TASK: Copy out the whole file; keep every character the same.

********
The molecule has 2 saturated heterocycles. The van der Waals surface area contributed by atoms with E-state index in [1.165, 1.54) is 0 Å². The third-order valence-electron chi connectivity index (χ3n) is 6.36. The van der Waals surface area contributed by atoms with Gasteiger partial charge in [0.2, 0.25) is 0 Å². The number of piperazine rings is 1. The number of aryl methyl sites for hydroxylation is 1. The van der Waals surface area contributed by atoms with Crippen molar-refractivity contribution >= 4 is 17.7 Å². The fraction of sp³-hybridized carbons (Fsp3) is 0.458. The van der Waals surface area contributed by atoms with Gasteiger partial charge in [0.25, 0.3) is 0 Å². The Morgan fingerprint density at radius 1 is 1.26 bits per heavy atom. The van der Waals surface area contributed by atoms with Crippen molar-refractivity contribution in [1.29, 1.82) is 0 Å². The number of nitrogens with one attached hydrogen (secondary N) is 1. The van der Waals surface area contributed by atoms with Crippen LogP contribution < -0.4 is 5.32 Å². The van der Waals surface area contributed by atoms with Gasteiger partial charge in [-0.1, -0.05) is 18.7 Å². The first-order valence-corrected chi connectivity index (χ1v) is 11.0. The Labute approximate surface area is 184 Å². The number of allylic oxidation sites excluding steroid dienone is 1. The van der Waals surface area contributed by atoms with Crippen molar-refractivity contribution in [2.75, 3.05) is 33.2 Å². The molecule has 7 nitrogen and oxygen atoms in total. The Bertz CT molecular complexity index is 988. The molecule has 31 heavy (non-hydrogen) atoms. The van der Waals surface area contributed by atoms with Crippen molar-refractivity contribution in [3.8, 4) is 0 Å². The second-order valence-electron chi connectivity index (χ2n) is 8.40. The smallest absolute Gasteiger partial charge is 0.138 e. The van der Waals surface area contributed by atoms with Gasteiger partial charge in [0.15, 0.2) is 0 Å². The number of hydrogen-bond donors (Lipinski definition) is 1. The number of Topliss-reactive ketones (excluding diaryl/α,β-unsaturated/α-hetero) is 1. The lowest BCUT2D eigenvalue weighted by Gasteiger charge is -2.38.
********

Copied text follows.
The molecule has 2 saturated heterocycles. The van der Waals surface area contributed by atoms with E-state index in [1.165, 1.54) is 0 Å². The third-order valence-electron chi connectivity index (χ3n) is 6.36. The van der Waals surface area contributed by atoms with Gasteiger partial charge in [0.2, 0.25) is 0 Å². The number of piperazine rings is 1. The number of aryl methyl sites for hydroxylation is 1. The van der Waals surface area contributed by atoms with Crippen molar-refractivity contribution >= 4 is 17.7 Å². The fraction of sp³-hybridized carbons (Fsp3) is 0.458. The van der Waals surface area contributed by atoms with Gasteiger partial charge in [0.25, 0.3) is 0 Å². The Morgan fingerprint density at radius 1 is 1.26 bits per heavy atom. The van der Waals surface area contributed by atoms with Crippen molar-refractivity contribution in [1.29, 1.82) is 0 Å². The number of nitrogens with one attached hydrogen (secondary N) is 1. The van der Waals surface area contributed by atoms with Crippen LogP contribution < -0.4 is 5.32 Å². The van der Waals surface area contributed by atoms with Gasteiger partial charge in [-0.1, -0.05) is 18.7 Å². The first-order valence-corrected chi connectivity index (χ1v) is 11.0. The Labute approximate surface area is 184 Å². The number of allylic oxidation sites excluding steroid dienone is 1. The van der Waals surface area contributed by atoms with Crippen molar-refractivity contribution in [2.75, 3.05) is 33.2 Å². The molecule has 7 nitrogen and oxygen atoms in total. The Bertz CT molecular complexity index is 988. The molecule has 31 heavy (non-hydrogen) atoms. The van der Waals surface area contributed by atoms with Crippen molar-refractivity contribution in [3.8, 4) is 0 Å². The second-order valence-electron chi connectivity index (χ2n) is 8.40. The smallest absolute Gasteiger partial charge is 0.138 e. The van der Waals surface area contributed by atoms with Gasteiger partial charge in [0.15, 0.2) is 0 Å². The number of hydrogen-bond donors (Lipinski definition) is 1. The number of Topliss-reactive ketones (excluding diaryl/α,β-unsaturated/α-hetero) is 1. The lowest BCUT2D eigenvalue weighted by Gasteiger charge is -2.38.